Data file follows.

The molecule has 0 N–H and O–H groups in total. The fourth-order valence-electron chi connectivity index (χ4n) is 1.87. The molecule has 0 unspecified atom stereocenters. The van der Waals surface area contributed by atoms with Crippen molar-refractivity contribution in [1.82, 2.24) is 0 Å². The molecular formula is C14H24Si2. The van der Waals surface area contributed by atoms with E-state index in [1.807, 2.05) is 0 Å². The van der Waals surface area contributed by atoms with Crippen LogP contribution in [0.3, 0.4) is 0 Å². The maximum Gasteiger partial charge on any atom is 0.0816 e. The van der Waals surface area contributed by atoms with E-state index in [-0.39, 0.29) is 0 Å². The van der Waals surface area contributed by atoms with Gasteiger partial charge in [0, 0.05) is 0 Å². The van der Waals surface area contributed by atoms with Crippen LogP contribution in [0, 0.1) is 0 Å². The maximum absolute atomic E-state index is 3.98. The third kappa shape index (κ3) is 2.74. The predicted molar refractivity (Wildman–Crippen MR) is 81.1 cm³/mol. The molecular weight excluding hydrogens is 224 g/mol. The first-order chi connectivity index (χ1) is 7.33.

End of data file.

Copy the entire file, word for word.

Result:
The molecule has 0 N–H and O–H groups in total. The fourth-order valence-electron chi connectivity index (χ4n) is 1.87. The molecule has 0 unspecified atom stereocenters. The van der Waals surface area contributed by atoms with Crippen molar-refractivity contribution in [1.82, 2.24) is 0 Å². The molecular formula is C14H24Si2. The van der Waals surface area contributed by atoms with E-state index in [1.807, 2.05) is 0 Å². The van der Waals surface area contributed by atoms with Crippen LogP contribution in [0.3, 0.4) is 0 Å². The maximum Gasteiger partial charge on any atom is 0.0816 e. The van der Waals surface area contributed by atoms with E-state index in [-0.39, 0.29) is 0 Å². The van der Waals surface area contributed by atoms with Gasteiger partial charge in [0, 0.05) is 0 Å². The van der Waals surface area contributed by atoms with Crippen LogP contribution in [0, 0.1) is 0 Å². The maximum absolute atomic E-state index is 3.98. The third kappa shape index (κ3) is 2.74. The predicted molar refractivity (Wildman–Crippen MR) is 81.1 cm³/mol. The molecular weight excluding hydrogens is 224 g/mol. The first-order chi connectivity index (χ1) is 7.33.